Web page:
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Most backpackers usually stay in Cuba for a month for a better exploration and I’m sure it’s worthy. Cuba is not only about Havana which is becoming americanized sadly but the others are still okay, although I decided to. not go there and ended up staying in Havana. Santiago de Cuba has been talked as a real treasure of Cuba, well It’s really far from Havana (16-17 hours by bus) so it’s all up to your decision to go or not. Trinidad, Santa Clara and Varadero are must-go places in Cuba.

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Me on the other hand, I didn’t really get attracted to traveling in bus for more than 12 hours since I know how my works in such a hot country like Cuba, thus I put more time and efforts on wandering Havana better.

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Besides the old Havana, it’s also a good idea visiting the Basilica Manor de San Francisco de Asis, it’s basically just next to the old town so not really hard to get there. If you go up you will be able to see a beautiful view of Havana including the incredible beach. According to my host Ismell, the most beautiful and tourist-free beach in the city is la Playa boca ciega. If you look for a crazy party, Santa Maria Del Mar is yours.

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God, I miss this distinctive atmosphere

Music is definitely something you should NEVER miss in Havana. Cubans like to express their feelings by singing, dancing and playing instruments. You know, the typical stereotype of latinos, being emotional, dancing like pros even though they are not. I questioned myself if they just are born with such a movement. Compared to them, I’m just too clumsy. Cubans are also fond of celebrating, even really small things that can be considered as nothing in the rest of the world. That’s actually what I learned in my trip in Cuba. So everywhere you go, you will be surrounded by people signing, playing guitar and even dancing.

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Malecon de Havana

The biggest struggle you most likely face in Cuba is staying away from internet. Practically you are able to use internet, as long as you have bought an internet card and manage to find a wifi spot but it’s limited, both time and speed. I enjoyed being unconnected for two days but after that I was eager to check things online and get information for next destination.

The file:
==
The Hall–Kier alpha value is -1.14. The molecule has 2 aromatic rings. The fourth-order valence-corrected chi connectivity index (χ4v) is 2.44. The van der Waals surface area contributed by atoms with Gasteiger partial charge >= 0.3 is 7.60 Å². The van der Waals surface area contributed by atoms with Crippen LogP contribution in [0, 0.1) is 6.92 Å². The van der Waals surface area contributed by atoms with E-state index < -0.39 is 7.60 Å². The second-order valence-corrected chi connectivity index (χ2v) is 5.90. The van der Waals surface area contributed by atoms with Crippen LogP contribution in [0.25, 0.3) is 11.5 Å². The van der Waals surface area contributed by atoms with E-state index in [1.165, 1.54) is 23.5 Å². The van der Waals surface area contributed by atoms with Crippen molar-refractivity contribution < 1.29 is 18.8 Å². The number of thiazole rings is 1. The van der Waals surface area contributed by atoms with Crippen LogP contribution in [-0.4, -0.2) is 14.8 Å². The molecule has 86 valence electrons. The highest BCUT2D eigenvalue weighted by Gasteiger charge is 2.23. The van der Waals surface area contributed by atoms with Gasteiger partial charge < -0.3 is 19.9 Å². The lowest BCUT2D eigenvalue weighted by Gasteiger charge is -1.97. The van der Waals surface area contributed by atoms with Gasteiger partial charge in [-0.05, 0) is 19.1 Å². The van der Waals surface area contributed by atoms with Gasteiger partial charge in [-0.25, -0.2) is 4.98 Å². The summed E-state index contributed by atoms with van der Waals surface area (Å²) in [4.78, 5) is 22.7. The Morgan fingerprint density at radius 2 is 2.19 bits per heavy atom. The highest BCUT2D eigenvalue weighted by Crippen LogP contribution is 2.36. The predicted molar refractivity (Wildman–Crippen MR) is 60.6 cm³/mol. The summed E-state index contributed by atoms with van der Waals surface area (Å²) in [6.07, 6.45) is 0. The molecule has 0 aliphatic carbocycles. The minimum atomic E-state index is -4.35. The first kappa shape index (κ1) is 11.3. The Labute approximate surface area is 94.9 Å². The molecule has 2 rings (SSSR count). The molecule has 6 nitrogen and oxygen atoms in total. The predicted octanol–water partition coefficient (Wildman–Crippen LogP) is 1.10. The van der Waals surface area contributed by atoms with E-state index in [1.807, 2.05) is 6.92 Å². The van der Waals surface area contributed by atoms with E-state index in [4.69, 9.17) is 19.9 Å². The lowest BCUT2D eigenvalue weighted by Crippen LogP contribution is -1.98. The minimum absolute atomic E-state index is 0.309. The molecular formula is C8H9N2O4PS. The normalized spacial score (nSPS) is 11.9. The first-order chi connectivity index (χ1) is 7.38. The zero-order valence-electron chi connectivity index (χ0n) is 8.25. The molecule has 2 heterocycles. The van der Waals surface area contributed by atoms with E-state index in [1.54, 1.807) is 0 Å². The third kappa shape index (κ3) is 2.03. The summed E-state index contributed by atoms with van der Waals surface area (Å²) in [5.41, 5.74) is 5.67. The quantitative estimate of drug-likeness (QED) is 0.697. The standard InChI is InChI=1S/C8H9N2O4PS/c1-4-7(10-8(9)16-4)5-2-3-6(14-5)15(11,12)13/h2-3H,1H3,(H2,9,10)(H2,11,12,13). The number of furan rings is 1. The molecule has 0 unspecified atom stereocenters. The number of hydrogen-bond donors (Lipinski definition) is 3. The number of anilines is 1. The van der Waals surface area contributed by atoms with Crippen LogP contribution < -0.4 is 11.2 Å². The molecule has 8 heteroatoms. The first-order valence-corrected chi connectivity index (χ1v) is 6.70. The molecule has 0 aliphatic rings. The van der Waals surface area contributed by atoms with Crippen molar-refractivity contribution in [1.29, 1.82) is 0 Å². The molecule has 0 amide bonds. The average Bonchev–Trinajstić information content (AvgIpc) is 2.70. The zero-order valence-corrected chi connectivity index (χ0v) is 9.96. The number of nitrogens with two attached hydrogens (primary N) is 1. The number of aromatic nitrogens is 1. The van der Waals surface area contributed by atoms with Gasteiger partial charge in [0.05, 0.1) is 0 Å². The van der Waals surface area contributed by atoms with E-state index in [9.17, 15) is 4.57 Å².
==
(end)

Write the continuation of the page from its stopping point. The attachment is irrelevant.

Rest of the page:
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Heroes’ Square

Little tips for future Cuba travelers

1.Ultimo
Literally means “last” in Spanish. Cubans always line up and you will have big troubles in case you try to butt in line, seriously, they hate it. So if you see a line, speak out “ultimo!” and someone will answer “yo” which means “me”. What should you do next? Line up behind that person.

2.Don’t get offended
Cuban culture is supposedly different from what we are used to. Oftentimes you may feel offended by their bad jokes or behaviors but don’t feel bad about, perhaps they just mock you but not in a serious way (I hope). Especially if you’re a beautiful woman you will have hard times to avoid those cheeky cuban men. There actually is an expression, if you are a woman, no matter pretty or not, you are already a princess in Cuba.

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3.Try Cuban coffee & Cigar
Try them. I have nothing to say. Cuban coffee is incredibly great.

4.Accept everything
Cuba is different and you never know what’s going to happen in a minute. Even if so, don’t panic and try to enjoy every minute.

My trip in Havana couldn’t ever be better, I learned a lot more things than I could ever have imagined, from the specific way of thinking of Cubans to a new mindset about my following trips.

Have you been to Havana? How was your adventure out there?

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All the love,
Felix

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Hello world, I'm a treasure hunter of life experiences. I'm curious minded with a strong force for discovery and adventure. These days I spend most of my time living out of a backpack, traveling from one country to the next.